Global forex markets boom as institutional investors return to the trade
It is a truth universally acknowledged that a good forex trader working must be in search of volatility. The end of 2012 saw some of the lowest volatility since the aftermath of the crash in 2007, but traders and analysts alike are expressing cautious optimism after a period of unsettling calm in the currency markets. A return to volatility has also meant that institutional investors, hedge funds in particular, have seen their interest in the currency markets renewed.
Thomson Reuters and EBS have both revealed enduring climbs in the volume of trades carried out in their in-house platforms since the beginning of the year. The increased demand has been fuelled by increased activity by institutional clients, and increased flows in global equity markets.
“The structural changes that are going on in a number of the banks, with the reduction of their proprietary risk, was having some effect on volumes. While the banks have been giving up on some risk-taking activity, the slack has now been taken up by hedge funds, currency and macro managers, where real fundamental differences in currencies and policy responses are providing opportunities,” says Paul Chappell, chief investment officer at C-View in London.
There volatility has returned particularly in major currencies like the yen and the pound, which had faltered over the course of 2012. Analysts are suggesting that this is helping bring forex back to its position as a desirable asset class, drawing back investors who had previous recoiled away from stagnant returns.
“It’s not just leveraged customers betting on where forex is going, it’s more real money business, more hedging, bringing longer-term players back into the market,” says Peter Taylor, managing director of forex trading at Barclays in London. Barclays in London saw some of its busiest trading days ever in the beginning of 2013 and Citibank reported that its volumes were up 50 percent in January, year on year. This is in stark contrast with the years since 2007 where the enduring sovereign debt crisis in the eurozone scared off institutional investors.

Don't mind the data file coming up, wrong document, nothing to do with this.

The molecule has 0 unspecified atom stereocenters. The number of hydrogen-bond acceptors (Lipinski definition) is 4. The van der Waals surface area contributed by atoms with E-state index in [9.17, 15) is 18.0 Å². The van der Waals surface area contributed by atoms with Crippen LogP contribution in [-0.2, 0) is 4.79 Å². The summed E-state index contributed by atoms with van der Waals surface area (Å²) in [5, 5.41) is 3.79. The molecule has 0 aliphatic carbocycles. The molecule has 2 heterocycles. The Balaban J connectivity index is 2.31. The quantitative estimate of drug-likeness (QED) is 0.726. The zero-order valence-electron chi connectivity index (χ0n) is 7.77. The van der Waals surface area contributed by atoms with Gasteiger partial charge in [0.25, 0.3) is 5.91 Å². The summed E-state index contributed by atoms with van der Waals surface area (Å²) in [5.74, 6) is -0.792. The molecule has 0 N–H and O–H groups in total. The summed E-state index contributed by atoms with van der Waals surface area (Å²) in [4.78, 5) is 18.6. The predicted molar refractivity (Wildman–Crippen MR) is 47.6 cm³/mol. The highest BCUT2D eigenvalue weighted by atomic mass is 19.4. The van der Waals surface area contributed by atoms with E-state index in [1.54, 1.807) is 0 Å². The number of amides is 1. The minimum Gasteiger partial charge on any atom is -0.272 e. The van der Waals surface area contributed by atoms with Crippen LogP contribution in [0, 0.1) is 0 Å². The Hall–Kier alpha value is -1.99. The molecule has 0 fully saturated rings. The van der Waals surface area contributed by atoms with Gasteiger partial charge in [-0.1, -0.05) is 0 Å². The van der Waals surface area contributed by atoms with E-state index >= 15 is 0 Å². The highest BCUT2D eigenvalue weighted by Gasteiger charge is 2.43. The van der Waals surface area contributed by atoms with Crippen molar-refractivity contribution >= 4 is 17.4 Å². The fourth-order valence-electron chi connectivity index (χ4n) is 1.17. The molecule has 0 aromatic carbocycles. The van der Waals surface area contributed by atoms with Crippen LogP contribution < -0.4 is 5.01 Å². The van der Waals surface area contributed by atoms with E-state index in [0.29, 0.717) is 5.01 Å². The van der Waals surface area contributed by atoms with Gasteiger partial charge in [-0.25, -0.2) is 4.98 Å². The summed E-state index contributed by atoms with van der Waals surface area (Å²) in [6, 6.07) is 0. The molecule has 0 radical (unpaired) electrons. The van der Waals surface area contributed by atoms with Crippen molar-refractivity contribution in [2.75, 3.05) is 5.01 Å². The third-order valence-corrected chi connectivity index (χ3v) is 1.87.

“The low interest rate environment in the G-10 has been driving traditional fixed-income players into the forex market where there’s a bit more volatility,” says James Bindler, global head of forex options and head of forex for central and eastern Europe, the Middle East and Africa at Citi in London. “Also, the fact the global economy doesn’t seem to be moving in a unilateral direction, with governments employing different domestic monetary policies, makes forex attractive right now. Corporate activity has been steady – not picking up or falling off, but increased volatility tends to increase corporate hedging requirements, and that’s a good thing for us. Real-money investors continue to chase yield and look at emerging markets.”
Since 2008 forex contributions to total fixed-income revenue for global investments banks has declined sharply since 2008 due to increased competition from currency trading platforms and low volatility. By 2012 forex revenues had dropped by 22 percent at major banks, according to a survey carried out by analysis firm Coalition. According to Reuters, since the end of 2012 investors have seized on the weak yen, a trend boosted by Shinzo Abe’s election as prime minister of Japan and his aggressive easing programme.
As a result of Abenomics traders have been shorting the yen as a strategy to ‘play the carry trade’, a practice that involves borrowing and selling a low-interest rate currency and using the profits to buy other more high-yield alternatives. Conversely, investors have tended to unwind short bets on the euro, as fears of a collapse have eased. According to Reuters central banks have been bringing their euro weightings back to normal levels.
Though increased volatility has spurred on the market, not everyone is optimistic. There have been warnings that the wider forex industry is still suffering with some of the same issues it was plagued with at the onset of the financial crisis with funds getting less support as banks scale back their activities.
“I would say the hedge fund industry is still suffering from the 2008 fallout, with most of the recent allocations only from big pension funds and institutions that have big portfolios and suffer a lack of any yields and diversifications,” says Simon Harris, director and portfolio manager at Arktos Global Currency Fund in London European funds of hedge funds are closing down and even European banks that were offering hedge fund exposures are thought to be scaling back.”